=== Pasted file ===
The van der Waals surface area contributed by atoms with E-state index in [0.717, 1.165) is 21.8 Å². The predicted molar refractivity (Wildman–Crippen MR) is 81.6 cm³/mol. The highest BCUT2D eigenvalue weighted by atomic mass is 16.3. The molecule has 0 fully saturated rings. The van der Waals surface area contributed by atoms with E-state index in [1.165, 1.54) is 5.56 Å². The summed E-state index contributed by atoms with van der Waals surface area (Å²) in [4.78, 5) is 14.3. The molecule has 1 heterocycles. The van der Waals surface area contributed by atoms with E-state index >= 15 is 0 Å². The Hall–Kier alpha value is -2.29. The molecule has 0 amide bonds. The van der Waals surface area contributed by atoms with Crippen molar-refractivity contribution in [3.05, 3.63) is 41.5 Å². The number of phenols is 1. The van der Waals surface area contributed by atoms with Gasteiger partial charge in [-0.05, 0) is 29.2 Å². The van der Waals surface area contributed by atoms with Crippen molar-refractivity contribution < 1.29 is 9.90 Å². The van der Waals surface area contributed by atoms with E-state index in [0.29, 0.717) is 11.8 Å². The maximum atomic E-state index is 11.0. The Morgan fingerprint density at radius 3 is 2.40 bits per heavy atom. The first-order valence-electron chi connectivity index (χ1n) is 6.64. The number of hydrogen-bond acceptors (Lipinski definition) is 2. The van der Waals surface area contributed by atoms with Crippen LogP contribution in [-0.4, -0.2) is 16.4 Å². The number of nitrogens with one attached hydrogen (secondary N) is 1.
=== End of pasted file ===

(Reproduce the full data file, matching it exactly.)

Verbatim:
The van der Waals surface area contributed by atoms with E-state index in [0.717, 1.165) is 21.8 Å². The predicted molar refractivity (Wildman–Crippen MR) is 81.6 cm³/mol. The highest BCUT2D eigenvalue weighted by atomic mass is 16.3. The molecule has 0 fully saturated rings. The van der Waals surface area contributed by atoms with E-state index in [1.165, 1.54) is 5.56 Å². The summed E-state index contributed by atoms with van der Waals surface area (Å²) in [4.78, 5) is 14.3. The molecule has 1 heterocycles. The van der Waals surface area contributed by atoms with E-state index >= 15 is 0 Å². The Hall–Kier alpha value is -2.29. The molecule has 0 amide bonds. The van der Waals surface area contributed by atoms with Crippen molar-refractivity contribution in [3.05, 3.63) is 41.5 Å². The number of phenols is 1. The van der Waals surface area contributed by atoms with Gasteiger partial charge in [-0.05, 0) is 29.2 Å². The van der Waals surface area contributed by atoms with Crippen molar-refractivity contribution < 1.29 is 9.90 Å². The van der Waals surface area contributed by atoms with E-state index in [0.29, 0.717) is 11.8 Å². The maximum atomic E-state index is 11.0. The Morgan fingerprint density at radius 3 is 2.40 bits per heavy atom. The first-order valence-electron chi connectivity index (χ1n) is 6.64. The number of hydrogen-bond acceptors (Lipinski definition) is 2. The van der Waals surface area contributed by atoms with Crippen LogP contribution in [-0.4, -0.2) is 16.4 Å². The number of nitrogens with one attached hydrogen (secondary N) is 1.